President to give Iraq address Sunday night

WASHINGTON (AP) -- Wanting to command a rising and contentious debate, President Bush will address the nation Sunday on the war on terrorism and efforts to stabilize Iraq.

Bush will deliver a speech from the White House at 8:30 p.m. EDT, officials said. His address, lasting about 15 minutes, will cap a media blitz the administration is launching Sunday with appearances on television talk shows by Secretary of State Colin Powell and national security adviser Condoleezza Rice.

"During August, the president spent a considerable amount of time talking to his national security team and military leaders about our ongoing efforts on the war on terrorism and making assessments about our needs," White House press secretary Scott McClellan said Friday. "The president has been assessing our needs and looking at what's needed going forward."

White House officials said they had requested time from the major broadcast networks for the speech and were awaiting responses.

The last time Bush addressed the nation from the White House was on March 19 when military operations began in Iraq. His last national speech was May 1, when he landed on the deck of the aircraft carrier USS Abraham Lincoln and declared that "major combat operations in Iraq have ended."

Since then, the postwar U.S. death toll has climbed past the number killed in major combat.

Despite increasing criticism from lawmakers, anti-war protesters and Democratic presidential candidates, Bush has not spelled out how much rebuilding Iraq will cost, how long U.S. troops will be stationed there or what happened to the weapons of mass destruction the administration said Saddam Hussein had.

The address will come three days after Democratic candidates for president, at a debate in Albuquerque, N.M., said Bush has unnecessarily put U.S. troops in danger and split the country from its allies.

As of Friday, 287 Americans had died in Iraq, 149 since Bush declared the end to major combat operations.

The president is not expected to announce any troop redeployment, said a senior administration official, speaking on condition of anonymity.

The administration, in a change of course, has reached out to the United Nations to encourage other nations to send peacekeeping forces to Iraq. France and Germany have balked, saying the United States is not offering to give the world body a big enough role in Iraq's security and reconstruction.

"Certainly (Bush) will talk about how Iraq is something that the world has a stake in," spokesman McClellan said. "The world has a stake in Iraq because it is central to winning the war on terrorism.

"I expect he will talk about international participation as well as the role that Iraqis are assuming as they take more responsibility for their future."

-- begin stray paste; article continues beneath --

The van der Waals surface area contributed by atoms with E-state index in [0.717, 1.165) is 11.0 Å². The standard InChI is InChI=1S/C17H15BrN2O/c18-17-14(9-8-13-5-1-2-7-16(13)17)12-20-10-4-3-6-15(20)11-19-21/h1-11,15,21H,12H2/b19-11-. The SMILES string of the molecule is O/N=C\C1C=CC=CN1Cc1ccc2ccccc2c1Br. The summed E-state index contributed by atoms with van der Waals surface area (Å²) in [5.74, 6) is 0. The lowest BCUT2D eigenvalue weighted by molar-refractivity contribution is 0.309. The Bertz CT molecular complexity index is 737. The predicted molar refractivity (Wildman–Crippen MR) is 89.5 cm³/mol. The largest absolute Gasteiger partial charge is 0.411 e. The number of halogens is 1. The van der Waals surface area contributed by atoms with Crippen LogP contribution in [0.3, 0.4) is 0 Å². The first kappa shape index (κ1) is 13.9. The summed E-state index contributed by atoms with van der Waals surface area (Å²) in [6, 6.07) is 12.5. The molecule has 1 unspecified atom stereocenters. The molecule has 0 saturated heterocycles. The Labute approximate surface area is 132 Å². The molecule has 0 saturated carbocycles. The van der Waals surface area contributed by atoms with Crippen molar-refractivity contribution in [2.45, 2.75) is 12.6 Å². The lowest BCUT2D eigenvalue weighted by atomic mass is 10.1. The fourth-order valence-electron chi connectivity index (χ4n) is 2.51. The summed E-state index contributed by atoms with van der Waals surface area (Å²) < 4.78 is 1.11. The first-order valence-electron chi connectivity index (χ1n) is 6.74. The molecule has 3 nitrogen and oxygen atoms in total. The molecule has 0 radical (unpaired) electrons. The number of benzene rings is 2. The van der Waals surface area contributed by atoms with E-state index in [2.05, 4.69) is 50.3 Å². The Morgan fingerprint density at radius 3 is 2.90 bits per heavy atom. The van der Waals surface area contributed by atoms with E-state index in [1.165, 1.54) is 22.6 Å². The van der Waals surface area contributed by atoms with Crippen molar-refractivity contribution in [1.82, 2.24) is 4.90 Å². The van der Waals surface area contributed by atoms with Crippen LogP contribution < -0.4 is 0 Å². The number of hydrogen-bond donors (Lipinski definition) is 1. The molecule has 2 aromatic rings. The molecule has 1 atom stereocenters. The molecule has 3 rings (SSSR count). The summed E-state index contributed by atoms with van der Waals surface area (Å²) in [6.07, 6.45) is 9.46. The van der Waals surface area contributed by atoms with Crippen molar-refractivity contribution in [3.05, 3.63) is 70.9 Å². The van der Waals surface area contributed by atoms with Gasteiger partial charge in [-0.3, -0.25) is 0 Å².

McClellan would not say whether Bush would answer calls from lawmakers and Democratic presidential candidates to specify the likely costs ahead in dollars and lives.

The administration is considering asking Congress -- as early as next week -- for $60 billion to $70 billion to pay for U.S. military operations in Iraq and reconstruction. The postwar operation is costing the United States about $3.9 billion a month.

At a Bush fund-raiser in Indianapolis on Friday night, Sen. Dick Lugar, R-Ind., chairman of the Senate Foreign Relations Committee, said the president will give "an extraordinarily important speech to the nation on Sunday night about Iraq, sketching out the dimensions of our possibilities and our leadership. It will be an extraordinary event and he is ready to do it."

In brief remarks at the fund-raiser, Bush didn't mention his upcoming address, only vowed to continue the war on terrorism.

"This country will not rest. We will not tire. We will not stop until this danger to civilization is removed," he said.

Earlier Friday, Bush said continuing military operations in Iraq and in the broader war on terrorism were aggravating the federal budget deficit, which is approaching a record $500 billion.

But, he said, "This nation will spend what it takes to win the war on terror and to protect the American people."

"My attitude is, anytime we put our troops in harm's way, they deserve the best pay, the best training, and the best possible equipment," he said.

A Washington Post poll out Saturday said 69 percent of Americans believe it likely that ousted Iraqi leader Saddam Hussein was personally involved in the Sept. 11, 2001, terror attacks by the al-Qaida. The belief in the connection persists even though there has been no proof of a link between the two.


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